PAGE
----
The interpretation of charts is called technical analysis, and since there are many statistical approaches and theories to weighing what price and volume are telling us, being good at it is both an art and a science. I don’t have the space to explain the many pieces of data and trends I watch that helped make my Cabot Green Investor return 24% in 2010, but I can recommend one piece of technical data I pay a lot of attention to: The 200-day moving average.

The 200-day moving average is simply the running average price of the stock over the past 200 trading sessions. History shows that it acts as a stiff level of resistance to stocks that are trading beneath it and as good support to stocks trading above it. But if a stock can convincingly break above its 200-day moving average (that is, not just an intraday blip) it’s usually a great long-term buy signal. And if a stock breaks below its 200-day moving average it’s usually a great long-term sell signal.

Some traders rely only on technical analysis to trade, while others rely solely on classic fundamentals—the valuation of a company or a sense of its market and products—to make trading decisions. In Cabot Green Investor, I combine both, using technical analysis to determine with a high degree of confidence good times to buy and sell, and fundamental research to identify companies where good news will be generated that should boost the share price.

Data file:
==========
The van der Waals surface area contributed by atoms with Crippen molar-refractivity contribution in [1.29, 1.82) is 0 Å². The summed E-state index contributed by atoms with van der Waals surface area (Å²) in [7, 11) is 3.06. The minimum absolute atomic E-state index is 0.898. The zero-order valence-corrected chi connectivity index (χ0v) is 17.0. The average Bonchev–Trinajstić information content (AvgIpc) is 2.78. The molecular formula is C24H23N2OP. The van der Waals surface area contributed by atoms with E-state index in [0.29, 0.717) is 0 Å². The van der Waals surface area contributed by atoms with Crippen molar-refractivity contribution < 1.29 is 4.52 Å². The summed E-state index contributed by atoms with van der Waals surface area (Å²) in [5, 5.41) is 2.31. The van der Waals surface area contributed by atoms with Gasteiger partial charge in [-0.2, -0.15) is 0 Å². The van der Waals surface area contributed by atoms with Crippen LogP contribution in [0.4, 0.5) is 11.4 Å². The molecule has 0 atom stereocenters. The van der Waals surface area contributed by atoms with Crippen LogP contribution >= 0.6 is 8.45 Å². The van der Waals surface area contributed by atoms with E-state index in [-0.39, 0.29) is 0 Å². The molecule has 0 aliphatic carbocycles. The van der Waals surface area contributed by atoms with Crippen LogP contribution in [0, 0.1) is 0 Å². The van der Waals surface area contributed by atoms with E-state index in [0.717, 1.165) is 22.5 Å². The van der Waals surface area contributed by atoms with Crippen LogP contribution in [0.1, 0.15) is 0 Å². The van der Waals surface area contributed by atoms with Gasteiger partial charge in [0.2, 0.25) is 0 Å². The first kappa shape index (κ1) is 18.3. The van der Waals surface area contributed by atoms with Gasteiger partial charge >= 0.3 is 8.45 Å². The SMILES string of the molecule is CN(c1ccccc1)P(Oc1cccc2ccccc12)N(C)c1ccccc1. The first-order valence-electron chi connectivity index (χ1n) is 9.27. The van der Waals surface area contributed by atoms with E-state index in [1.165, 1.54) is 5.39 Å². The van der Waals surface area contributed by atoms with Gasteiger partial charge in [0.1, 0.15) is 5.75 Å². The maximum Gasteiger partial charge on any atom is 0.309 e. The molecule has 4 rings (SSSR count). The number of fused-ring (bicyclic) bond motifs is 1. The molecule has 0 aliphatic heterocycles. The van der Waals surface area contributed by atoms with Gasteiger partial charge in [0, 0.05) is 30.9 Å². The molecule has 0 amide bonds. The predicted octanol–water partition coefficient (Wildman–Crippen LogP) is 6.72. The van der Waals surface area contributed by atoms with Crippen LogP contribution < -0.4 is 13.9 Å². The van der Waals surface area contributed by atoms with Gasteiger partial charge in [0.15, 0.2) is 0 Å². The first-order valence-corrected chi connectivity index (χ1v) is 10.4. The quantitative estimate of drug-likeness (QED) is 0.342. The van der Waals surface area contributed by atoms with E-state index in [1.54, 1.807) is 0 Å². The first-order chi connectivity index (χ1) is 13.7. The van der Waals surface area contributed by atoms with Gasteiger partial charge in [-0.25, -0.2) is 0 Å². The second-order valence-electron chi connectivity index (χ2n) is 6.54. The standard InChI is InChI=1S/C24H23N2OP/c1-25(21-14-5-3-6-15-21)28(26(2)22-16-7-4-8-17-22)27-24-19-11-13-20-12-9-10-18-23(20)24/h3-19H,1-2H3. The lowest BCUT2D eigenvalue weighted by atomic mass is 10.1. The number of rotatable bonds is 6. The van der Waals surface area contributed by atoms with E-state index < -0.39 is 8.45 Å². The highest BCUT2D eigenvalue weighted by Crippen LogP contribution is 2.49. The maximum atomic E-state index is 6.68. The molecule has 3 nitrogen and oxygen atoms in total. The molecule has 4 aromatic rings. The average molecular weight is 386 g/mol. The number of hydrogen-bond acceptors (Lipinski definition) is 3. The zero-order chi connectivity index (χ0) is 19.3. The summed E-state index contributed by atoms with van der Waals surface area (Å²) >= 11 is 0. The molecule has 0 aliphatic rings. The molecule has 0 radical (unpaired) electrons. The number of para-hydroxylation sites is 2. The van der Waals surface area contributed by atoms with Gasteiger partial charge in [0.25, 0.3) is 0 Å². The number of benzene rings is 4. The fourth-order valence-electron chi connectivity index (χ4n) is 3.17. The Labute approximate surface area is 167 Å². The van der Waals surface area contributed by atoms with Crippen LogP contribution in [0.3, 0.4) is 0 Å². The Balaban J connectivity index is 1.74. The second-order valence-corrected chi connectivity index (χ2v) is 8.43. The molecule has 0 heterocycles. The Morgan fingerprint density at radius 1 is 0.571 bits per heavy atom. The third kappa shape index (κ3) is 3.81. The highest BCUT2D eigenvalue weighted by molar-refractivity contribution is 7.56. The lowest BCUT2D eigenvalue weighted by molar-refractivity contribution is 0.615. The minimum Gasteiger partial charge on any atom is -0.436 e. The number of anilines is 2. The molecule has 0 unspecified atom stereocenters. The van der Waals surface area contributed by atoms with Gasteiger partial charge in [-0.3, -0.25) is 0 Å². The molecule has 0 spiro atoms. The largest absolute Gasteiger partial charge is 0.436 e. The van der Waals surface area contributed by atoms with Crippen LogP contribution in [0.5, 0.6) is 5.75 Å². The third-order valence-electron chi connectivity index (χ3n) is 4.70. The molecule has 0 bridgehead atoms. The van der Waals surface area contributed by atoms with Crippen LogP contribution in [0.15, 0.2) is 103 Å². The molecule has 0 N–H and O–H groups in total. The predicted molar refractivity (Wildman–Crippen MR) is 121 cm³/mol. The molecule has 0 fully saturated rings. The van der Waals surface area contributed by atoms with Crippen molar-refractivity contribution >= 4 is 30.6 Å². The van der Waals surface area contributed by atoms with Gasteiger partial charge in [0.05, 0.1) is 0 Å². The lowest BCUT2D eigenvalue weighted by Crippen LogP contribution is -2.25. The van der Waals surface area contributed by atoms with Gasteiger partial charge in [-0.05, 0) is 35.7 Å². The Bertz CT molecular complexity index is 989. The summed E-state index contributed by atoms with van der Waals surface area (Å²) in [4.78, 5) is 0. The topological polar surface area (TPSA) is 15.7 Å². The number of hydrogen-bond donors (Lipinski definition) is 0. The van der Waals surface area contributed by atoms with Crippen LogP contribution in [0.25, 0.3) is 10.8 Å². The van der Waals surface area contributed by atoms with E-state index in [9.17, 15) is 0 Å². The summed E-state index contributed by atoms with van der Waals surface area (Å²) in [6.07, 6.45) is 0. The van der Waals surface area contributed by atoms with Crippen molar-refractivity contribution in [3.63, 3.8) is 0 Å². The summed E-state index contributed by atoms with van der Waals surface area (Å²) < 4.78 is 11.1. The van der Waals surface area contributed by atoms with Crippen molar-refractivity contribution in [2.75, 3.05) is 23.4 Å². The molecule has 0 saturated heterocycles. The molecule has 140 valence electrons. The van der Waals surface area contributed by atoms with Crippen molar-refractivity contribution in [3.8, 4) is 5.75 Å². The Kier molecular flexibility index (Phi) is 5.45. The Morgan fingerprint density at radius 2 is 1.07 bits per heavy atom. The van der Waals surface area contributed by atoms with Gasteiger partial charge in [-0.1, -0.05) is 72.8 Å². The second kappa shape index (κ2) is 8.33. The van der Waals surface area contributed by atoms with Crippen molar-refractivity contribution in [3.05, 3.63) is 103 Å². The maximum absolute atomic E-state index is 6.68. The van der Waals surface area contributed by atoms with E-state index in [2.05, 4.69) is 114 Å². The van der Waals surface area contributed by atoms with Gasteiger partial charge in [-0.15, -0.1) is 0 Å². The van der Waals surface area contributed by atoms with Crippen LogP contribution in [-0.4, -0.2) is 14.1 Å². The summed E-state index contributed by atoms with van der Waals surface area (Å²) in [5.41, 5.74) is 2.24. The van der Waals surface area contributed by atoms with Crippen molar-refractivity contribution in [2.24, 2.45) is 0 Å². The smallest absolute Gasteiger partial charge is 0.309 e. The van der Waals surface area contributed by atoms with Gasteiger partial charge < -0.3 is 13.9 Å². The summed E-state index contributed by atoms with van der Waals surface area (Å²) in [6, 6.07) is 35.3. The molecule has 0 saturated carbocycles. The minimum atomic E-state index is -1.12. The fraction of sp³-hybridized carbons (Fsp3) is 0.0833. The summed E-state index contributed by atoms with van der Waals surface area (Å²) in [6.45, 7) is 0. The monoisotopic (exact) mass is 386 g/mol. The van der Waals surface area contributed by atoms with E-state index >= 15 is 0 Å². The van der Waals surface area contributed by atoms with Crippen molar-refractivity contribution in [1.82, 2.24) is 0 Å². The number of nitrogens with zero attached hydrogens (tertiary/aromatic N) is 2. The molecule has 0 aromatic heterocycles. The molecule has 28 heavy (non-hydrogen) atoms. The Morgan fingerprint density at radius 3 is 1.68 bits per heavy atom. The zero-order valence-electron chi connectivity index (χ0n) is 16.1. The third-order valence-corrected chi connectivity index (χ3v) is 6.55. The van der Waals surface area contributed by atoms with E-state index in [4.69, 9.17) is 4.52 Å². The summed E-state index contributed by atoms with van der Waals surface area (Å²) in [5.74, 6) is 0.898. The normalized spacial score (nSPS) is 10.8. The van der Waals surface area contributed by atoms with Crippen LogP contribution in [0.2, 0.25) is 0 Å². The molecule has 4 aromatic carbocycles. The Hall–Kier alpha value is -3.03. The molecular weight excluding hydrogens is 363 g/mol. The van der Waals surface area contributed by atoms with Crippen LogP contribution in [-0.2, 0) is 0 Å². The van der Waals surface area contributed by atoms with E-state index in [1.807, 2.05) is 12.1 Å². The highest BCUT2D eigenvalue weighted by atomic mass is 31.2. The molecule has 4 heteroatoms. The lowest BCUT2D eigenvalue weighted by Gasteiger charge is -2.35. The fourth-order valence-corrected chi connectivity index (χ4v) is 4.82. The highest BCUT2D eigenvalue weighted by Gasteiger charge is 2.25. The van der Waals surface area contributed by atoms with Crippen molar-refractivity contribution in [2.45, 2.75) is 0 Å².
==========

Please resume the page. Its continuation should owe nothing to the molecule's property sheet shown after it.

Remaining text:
Saying I am predicting the future makes it sound more mystical than it is. I call it smart, hard work that has profitably outperformed Green mutual funds, green newsletters, the broad market and the alternative energy segment last year and since we launched Cabot Green Investor three years ago.

What do I see for the market ahead? Green stocks are in the midst of a bullish move that, while already five months along, shows signs of still being very young. Trading charts indicate rising investor sentiment to own Green stocks and some impressive momentum in many alternative energy and Green lifestyle companies. My fundamental take on the market is that rising energy prices will power interest in energy efficient and new forms of clean energy through 2011. Markets can change direction (and ultimately they always do), but now is a good time to be a buyer.

All the best,
Brendan Coffey
For Cabot Wealth Advisory

P.S. Brendan Coffey is the editor of Cabot Green Investor, which returned 26% in 2010! Compare that to the S&P 500, which rose 9%, the Nasdaq Composite gain of 15% and the WilderHill Clean Energy Index, which fell 7%. Our secret: A superior knowledge of the industries we cover, a sense for where the market is headed confirmed by informed market watching, and timely advice to subscribers on when to sell to lock in profits and minimize losses. Don’t miss another issue, get started today!